Relationships

The Remote Control General

My beloved's various clickers represent one more gaping hole his death has left in my life

(Unsplash)

After I got over the shock of losing my life partner, Pat, I was abruptly left with an overwhelming list of Oh my Gods­: things he used to handle that I now had to take control of. The most daunting one is that I've been forced to finally confront all of our home electronics.

Long before we even moved in together, and for as long as I knew Pat, he had ultimate control of all of our televisions. He lorded over anything else that plugged in as well (except for my electric curlers). By the last year of his life, we had three televisions, two CD players, two DVD players and seven complicated remotes. Sadly, he died with me having absolutely no clue how to work any of them.

He was the self-proclaimed Remote Control General. If there was a long plastic dark colored item that worked electronics, I was barely allowed to even look, let alone touch it, especially when he was around. On the rare occasions when I did dare touch it, he'd be over my shoulder like a master Chinese potter, guiding his young apprentice.

"Easy, Grasshopper," he'd say.

"Oh, I see now, Master," I'd lie, but Pat knew the truth.

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Meanwhile, I totally ruled the rest of the house—two bedrooms, den, kitchen and the 2.5 bathrooms. So, on cleaning day, Pat would sit fondling the remotes, dusting them meticulously with a Q-tip in between the teeny buttons, then he'd wipe his magic felt on the TV screens and voila, he was done. I, of course, had to clean the rest of the place. Pat was not stupid.

I was so deprived of information on how to use our remotes that when he'd left town, I one time broke down and called him. "OK, how do I get to Amazon?" I asked him. "I've been sitting here for an hour trying to figure it out. I think I see Chinese symbols on this remote!"

I could have put the phone down and heard him all the way from his mother's home in New Jersey. "Are you kidding me? And you wonder why I don't let you use the remote!" he yelled. "You haven't earned that right, yet!"

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"I don't know how to use the remote because you don't let me use it," I'd scream back, exasperated. It was like a little play we put on every now and then.

About two years into our huge TV, with the complicated three-remote system which controlled the television, the stereo, the Blu-ray system and could probably flush a toilet in the next apartment if you weren't careful, I finally mustered up the courage to ask him to train me on the ridiculous apparatus. Thus far, I had only conquered on and off and the volume. Trust me, it was complicated, you had to use two of the three remotes to do it correctly. And one of them had to be aimed at an exact 45-degree angle from the precise middle of the sofa or something might blow up.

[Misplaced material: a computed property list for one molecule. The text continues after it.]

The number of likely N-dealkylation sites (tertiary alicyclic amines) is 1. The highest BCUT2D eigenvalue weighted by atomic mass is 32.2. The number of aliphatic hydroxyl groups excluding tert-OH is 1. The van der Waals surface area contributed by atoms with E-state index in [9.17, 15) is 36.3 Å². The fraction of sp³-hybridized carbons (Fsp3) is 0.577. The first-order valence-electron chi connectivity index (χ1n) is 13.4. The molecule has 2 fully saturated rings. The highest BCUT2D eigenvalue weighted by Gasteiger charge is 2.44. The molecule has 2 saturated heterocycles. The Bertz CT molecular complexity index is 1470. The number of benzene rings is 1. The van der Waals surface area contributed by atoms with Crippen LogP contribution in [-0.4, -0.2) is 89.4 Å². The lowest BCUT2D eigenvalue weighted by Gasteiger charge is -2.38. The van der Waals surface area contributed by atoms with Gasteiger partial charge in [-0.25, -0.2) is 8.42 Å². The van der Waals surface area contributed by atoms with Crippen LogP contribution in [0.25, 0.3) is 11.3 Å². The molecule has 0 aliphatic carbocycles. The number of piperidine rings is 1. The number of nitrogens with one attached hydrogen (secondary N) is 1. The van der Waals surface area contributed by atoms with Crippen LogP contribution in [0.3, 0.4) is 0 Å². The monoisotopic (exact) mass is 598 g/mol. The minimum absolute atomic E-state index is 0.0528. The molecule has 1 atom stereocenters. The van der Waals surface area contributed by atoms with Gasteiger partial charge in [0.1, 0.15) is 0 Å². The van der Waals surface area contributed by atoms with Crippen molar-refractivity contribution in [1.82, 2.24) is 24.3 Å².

I felt I was ready to go to the next level, it was time for me to meet ON DEMAND, the DVR, the DVD player on the Blu-ray thingie, and yes, even learn how to play a CD. I'd brought it up a few times before, but Pat would just grumble, grab the remote from my weak hand and scream something like, "We've had this TV for two years, and you still don't know? It's not rocket science!" Of course, it felt like rocket science, as I was pretty sure if you hit the wrong button you could rotate the Hubble Space Telescope.

"It's a little hard to work permanently cupped in the palm of your hand!" I shot back.

Pat was like an artist with the remote. He could use it with his eyes closed, he could do it behind his back, he could do it with the flu, but it soon became apparent that he really had no intention of teaching me the secrets of the equipment.

There were never any process steps broken down, recap quizzes, but merely a symphony of activity magically performed. And like any great magician, he was loath to reveal how he did any of his tricks. He could find the tiniest button with the most obscure function while making me feel like a dope. Pat had many fine qualities, but a teacher, he was not.

I was, however, always allowed to use the bedroom remote, a single wand system, which was much simpler, but I'd redden with embarrassment if he ever watched me. He'd shake his head in pity and roll over in bed, disapproving.

Pat has been gone for over two months and I could kick myself for not insisting that he give me a step-by-step tutorial. I just let it slip by, and it wasn't like I could've asked him for detailed instructions on his deathbed.

Every night, I pick up the remotes and pet the buttons that I am too afraid to push. I still can't use the living room system, but I do marvel at how clean it all is.

It's been overwhelming for me, especially since I'm grieving at the same time I'm trying to uncover the mysteries of the media system. My attention span is shattered and the unused remotes just represent one more gaping hole his death has left in my life.

Then I smile, realizing that Pat has eternal control of our televisions.

   
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